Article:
Memories are funny. These words are written about a year after the images were made. And I want to return to Bolivia. Have been on my mind recently. Calls me back. It is one of the hardest places to work in that I have experienced. I was in a dark, dark place for the 10 days I was there. But it was a very interesting place filled with awesome people and places of contrast and extremes. That’s why I want to return of course. The challenge. And I need the extremes. To create. To feel alive.

Santa Cruz de la Sierra: Markets

Crowded, chaotic, anarcy, action, trading, food, smells, clothes, spices, people, shouting, more people, people everywhere. And in Santa Cruz de la Sierra in Bolivia and in the biggest market I have ever witnessed, you can add this to the list: tropic humidity, 36c degrees heat, scooters, TVs, speakers, cars, motorbikes, pirated DVDs, shoes, perfume, soap, Christmas decorations, anything and everything, fried chickens, live chickens from a place called Pollo Batman and many many thousands of people including a few mennonites and one gringo, yours truly. I am big fan of markets, especially in Asia and South America. I love the chaos, the people, the food, the smells, the anarchy, there appears to be no rules but it all works. How exactly do they get this unbelievable amount of stuff to and from the street stalls each day?

Trying to make visual sense of any of this can be almost impossible but it is much fun. Apart from the mennonites, I am at least a foot taller than anyone else here. Heck, I’m even taller than the booths and whoever invented those ugly coloured plastic market tents are pure evil. Not good for photography. But it’s fun to shoot markets. I stalk the mennonites as they stick out as I do and provide some interesting contrast. Plenty people stop me and want to buy my Fuji X100. No amigo, I need my precious. This market is maybe 12-15 city blocks. Maybe it never ends. It is daunting in size. I walk and walk and get halfway lost and shoot and get stared it a lot and shoot some more, and walk some more, people duck my camera, no one likes the camera here, if I get just one image I like from today I am fine. Keep walking, keep shooting, so much crazyness going on, I like crazyness, fit right in. Always carry the camera, snap, move, think fast, try not to step on a chicken. The markets of Santa Cruz de la Sierra.


Once upon a time is how many adventures begins. This one starts now (or well it started Tuesday after many preparations). Day Zero. Time is reset as I leave Danish airspace destination Nomadic life, first stop Bangkok.

The flights are turbulent. First one to Amsterdam is physically turbulent as we pass through a major rain storm. Second one from ‘Dam to Bangkok is emotionally turbulent. This is huge. Hours earlier I said goodbye to my two best friends. Now raw electricity shoots through my veins. Goose bumps. Heart races. Into the Wild, the wild unknown. Leave it all behind. New life. Reset time.

Bangkok – alien in Ramkanphaeng

Immigration and luggage is a breeze and I find my good friend Kai – he worked with us on the Malaysia and Borneo expedition in June. We get a taxi to his suburb Ramkanphaeng. Part of the fun and challenge of travel is knowing nothing. This is at the extreme end of that scale! Ramkanphaeng is a large uni suburb, mostly students or people who work at the uni. Kai speaks very good English but no one else does and everything is written in Thai. For 3 days I do not meet any other tourists. Not a single whitefella actually. I cannot read and only Kai understands me. I eat at the street kitchens where I point to food and handover money not understanding the price (does not matter anyway is lunch is something like 30 bath = 1 US dollar). This is actual true Bangkok life, no touristy Khao San Road from hell and it is incredible fascinating to experience this. More Ramkanphaeng stories to come, here are a few snapshots from the streets and markets.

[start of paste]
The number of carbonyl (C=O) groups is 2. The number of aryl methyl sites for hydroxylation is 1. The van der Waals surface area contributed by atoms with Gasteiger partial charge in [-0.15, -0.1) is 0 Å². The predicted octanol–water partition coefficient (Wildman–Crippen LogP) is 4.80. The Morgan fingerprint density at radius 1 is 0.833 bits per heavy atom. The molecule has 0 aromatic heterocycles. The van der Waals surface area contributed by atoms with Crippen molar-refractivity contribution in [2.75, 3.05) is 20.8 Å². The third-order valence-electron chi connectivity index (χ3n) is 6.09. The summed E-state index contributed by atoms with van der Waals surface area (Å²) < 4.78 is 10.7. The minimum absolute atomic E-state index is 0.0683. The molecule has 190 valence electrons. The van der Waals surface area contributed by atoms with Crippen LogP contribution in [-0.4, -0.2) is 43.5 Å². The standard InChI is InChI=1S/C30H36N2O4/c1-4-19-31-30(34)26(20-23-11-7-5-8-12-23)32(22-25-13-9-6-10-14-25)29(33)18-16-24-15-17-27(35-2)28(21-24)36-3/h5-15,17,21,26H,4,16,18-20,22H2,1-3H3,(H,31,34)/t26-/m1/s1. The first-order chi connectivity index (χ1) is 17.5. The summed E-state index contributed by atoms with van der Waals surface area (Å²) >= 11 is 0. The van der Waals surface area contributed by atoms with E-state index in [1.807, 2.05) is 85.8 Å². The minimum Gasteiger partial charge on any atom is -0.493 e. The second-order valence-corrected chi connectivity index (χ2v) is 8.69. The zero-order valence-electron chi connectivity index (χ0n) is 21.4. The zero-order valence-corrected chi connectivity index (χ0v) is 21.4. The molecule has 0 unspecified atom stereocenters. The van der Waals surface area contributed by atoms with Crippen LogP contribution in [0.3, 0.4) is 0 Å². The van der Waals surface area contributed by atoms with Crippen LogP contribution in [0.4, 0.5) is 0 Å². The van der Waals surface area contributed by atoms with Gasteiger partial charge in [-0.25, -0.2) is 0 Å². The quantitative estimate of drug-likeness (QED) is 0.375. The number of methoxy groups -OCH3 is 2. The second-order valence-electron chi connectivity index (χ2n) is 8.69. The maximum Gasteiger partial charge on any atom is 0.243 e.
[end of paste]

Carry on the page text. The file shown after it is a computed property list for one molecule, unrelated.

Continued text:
Main road of Ramkanphaeng, add some rain and this is Blade Runner! Very busy street, even more so at night.

Ramkanphaeng Road

Fresh food markets, a symphony of colours and smells:

Ramkanphaeng Fresh Food Market

A typical street kitchen on the small road where I stayed. This is away from the main road and a charming neighbourhood of real life. 

Ramkanphaeng street kitchen

My Hood – kitchens and shots on the street where I stayed.

Ramkanphaeng street scene


  • As I am ordering lunch from a street kitchen using my special pointing technique a guy asks me in English “oh you know and like Thai food”. “Yes”, I say surprised, “Love it”. Turns out he is from the Philippines and when I reveal I am Danish he promptly speaks to me in Danish. He used to have a Danish girlfriend. Small world at times or weird coincidences surely!
  • I did spend a few hours in the city centre and saw Khao San Road which is hell on Earth. A disgusting terrible tourist trap backpackers from hell street of nothing but pubs, restaurants and shops pushing crap to tourists. Interesting to see, a completely different world to Ramkanphaeng.
  • Naturally as time is being reset some weird glitches occurs in the ‘Matrix’. In ‘Dam airport a young Brit two meters from me is arrested by the Police and he then promptly proceeds to regurgitate the drugs he is smuggling. On the plane to Bangkok I actually sit next to a couple from Finland named the Harkonens! (read Frank Herbert’s Dune).